House GOP May Skip Town After Passing Spending, Debt Deal
House GOP Leadership was finalizing language Tuesday afternoon for another proposal to end the government shutdown and lift the debt ceiling. They are scrambling to identify a mix of provisions that could attract enough conservative votes to pass the House. Several sources on Capitol Hill told Breitbart News that House Leadership is considering then leaving town, to put pressure on the Senate to act.
The House plan to offer another proposal to end the stand-off arose at a GOP caucus meeting Tuesday morning. The White House and Senate Majority Leader Harry Reid swiftly rejected the new GOP plan, even though there were no details on the plan.
The GOP plan is expected to lift the debt ceiling until early February. It would fund the government for two-three months. Other rumored provisions include a two-year delay in the medical device tax, greater enforcement of income eligibility for ObamaCare subsidies, and a prohibition on health insurance subsidies to members of Congress and, possibly, Congressional staff.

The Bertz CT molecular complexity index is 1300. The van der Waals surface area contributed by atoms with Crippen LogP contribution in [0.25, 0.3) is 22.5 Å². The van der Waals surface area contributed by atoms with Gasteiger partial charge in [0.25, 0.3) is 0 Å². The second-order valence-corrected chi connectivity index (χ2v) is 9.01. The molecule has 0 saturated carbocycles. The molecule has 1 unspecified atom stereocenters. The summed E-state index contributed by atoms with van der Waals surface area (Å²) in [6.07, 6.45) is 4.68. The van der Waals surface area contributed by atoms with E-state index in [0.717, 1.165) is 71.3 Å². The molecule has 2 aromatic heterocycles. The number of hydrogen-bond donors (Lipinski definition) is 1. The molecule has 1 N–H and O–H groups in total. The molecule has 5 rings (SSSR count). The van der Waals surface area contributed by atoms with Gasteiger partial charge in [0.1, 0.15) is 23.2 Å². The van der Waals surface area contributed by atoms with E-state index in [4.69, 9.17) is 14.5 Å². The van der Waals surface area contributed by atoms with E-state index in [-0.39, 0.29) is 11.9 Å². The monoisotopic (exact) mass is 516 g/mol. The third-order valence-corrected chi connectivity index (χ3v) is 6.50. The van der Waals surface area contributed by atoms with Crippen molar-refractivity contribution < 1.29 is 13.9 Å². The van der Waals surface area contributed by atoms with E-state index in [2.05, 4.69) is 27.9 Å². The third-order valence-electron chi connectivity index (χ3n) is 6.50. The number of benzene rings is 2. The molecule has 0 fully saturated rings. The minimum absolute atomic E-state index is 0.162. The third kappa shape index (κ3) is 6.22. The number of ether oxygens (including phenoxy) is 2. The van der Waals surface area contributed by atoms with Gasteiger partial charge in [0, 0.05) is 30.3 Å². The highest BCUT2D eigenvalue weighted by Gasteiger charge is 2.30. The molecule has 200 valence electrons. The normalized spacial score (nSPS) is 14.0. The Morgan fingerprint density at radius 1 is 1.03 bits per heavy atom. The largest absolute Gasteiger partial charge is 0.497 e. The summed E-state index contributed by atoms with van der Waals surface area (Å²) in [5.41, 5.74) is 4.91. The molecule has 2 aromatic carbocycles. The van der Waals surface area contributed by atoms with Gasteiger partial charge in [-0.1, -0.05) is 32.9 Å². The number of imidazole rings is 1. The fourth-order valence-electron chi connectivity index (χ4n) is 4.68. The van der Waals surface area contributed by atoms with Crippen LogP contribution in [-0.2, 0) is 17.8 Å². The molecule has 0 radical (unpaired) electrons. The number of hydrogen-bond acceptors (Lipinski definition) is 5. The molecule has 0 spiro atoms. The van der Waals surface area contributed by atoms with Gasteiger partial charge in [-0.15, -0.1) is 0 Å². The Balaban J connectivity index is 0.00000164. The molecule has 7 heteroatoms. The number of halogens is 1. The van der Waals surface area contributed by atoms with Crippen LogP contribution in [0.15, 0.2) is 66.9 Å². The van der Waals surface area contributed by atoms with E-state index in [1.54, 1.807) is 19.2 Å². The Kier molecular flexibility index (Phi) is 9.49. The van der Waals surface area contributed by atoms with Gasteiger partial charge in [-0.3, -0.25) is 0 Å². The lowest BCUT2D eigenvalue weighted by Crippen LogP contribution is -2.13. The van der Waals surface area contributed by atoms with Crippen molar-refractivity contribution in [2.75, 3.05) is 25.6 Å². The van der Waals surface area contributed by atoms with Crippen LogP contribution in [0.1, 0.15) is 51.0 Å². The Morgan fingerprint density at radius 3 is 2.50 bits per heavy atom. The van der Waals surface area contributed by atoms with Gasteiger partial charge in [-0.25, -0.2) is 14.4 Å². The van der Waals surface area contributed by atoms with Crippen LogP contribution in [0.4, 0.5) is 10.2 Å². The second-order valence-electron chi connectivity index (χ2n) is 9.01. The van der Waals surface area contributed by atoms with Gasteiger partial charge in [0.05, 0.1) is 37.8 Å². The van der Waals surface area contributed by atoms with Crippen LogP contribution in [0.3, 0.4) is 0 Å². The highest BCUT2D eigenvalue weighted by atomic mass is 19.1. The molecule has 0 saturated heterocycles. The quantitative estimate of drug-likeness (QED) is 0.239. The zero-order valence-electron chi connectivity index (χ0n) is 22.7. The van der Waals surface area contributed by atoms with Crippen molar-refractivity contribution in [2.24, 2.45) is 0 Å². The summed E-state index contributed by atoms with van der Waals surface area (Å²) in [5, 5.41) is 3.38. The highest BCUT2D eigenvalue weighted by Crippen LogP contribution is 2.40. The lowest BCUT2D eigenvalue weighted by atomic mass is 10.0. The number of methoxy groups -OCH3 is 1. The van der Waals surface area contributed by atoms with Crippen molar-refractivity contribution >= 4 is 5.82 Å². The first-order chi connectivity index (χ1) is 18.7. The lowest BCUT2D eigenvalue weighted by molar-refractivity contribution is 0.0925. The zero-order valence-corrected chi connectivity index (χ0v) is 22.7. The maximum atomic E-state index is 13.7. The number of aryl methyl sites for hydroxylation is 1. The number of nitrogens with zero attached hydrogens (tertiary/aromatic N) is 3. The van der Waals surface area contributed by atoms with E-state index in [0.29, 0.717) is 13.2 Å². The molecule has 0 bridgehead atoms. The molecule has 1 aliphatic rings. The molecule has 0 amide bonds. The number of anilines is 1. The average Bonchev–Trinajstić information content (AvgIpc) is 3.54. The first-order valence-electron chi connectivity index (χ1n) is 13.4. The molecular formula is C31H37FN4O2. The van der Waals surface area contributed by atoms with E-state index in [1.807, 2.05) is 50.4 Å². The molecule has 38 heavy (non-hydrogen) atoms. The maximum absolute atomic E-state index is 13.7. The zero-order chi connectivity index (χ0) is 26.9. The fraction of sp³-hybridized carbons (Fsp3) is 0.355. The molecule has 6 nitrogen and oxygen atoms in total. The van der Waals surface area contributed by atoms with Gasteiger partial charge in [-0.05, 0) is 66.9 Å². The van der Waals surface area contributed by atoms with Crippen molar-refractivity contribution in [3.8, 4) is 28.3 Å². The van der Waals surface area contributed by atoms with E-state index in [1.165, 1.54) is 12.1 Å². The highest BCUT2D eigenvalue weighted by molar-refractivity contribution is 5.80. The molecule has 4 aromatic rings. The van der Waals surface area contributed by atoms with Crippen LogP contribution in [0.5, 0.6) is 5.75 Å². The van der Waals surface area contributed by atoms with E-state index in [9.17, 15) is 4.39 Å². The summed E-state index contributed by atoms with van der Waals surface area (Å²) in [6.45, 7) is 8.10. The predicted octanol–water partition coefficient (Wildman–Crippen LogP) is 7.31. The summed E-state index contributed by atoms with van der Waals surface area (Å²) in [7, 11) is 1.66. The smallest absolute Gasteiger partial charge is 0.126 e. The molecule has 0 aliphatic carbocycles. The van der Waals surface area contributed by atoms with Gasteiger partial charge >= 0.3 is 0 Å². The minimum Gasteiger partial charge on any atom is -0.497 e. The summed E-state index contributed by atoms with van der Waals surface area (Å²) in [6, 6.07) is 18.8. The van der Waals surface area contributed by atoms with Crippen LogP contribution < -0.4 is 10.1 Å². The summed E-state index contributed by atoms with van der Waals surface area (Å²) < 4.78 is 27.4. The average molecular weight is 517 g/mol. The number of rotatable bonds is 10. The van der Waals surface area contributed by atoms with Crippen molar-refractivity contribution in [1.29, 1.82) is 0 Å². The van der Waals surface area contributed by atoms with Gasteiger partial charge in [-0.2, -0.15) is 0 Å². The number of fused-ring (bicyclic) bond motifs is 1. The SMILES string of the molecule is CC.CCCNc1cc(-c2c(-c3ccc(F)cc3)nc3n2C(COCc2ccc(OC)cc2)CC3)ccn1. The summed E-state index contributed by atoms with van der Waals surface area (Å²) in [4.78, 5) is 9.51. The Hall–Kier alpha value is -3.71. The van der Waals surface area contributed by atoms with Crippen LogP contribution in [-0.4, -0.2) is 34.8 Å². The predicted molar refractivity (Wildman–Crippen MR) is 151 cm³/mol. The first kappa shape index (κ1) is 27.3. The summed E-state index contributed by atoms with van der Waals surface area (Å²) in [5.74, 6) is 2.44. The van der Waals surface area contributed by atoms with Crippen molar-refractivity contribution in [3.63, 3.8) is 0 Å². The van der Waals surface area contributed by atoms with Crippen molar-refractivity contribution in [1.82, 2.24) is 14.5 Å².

House Democrats will not support the package, forcing Leadership to rely exclusively on Republican votes for passage, strengthening the hand of conservatives to shape the final proposal. The House is ultimately likely to pass something, given the GOP's strong desire to move ahead of what it views as a very flawed deal emerging in the Senate.
Senate talks have stalled until the House makes its formal offer.
The House may then recess and leave town, adding pressure on the Senate to act. The nation hits its debt ceiling on Thursday, but it is all but assured that Congress will miss that deadline. Even if agreement were reached with all parties on Tuesday, there isn't time to overcome procedural hurdles before the deadline.
The existential challenge for the GOP is that it has been debating with itself since the stalemate began at the beginning of the month. Neither Obama nor Reid have given any ground to reach a solution. They seem content, if not intent, on continuing the partial shutdown and risking default on the nation's debt.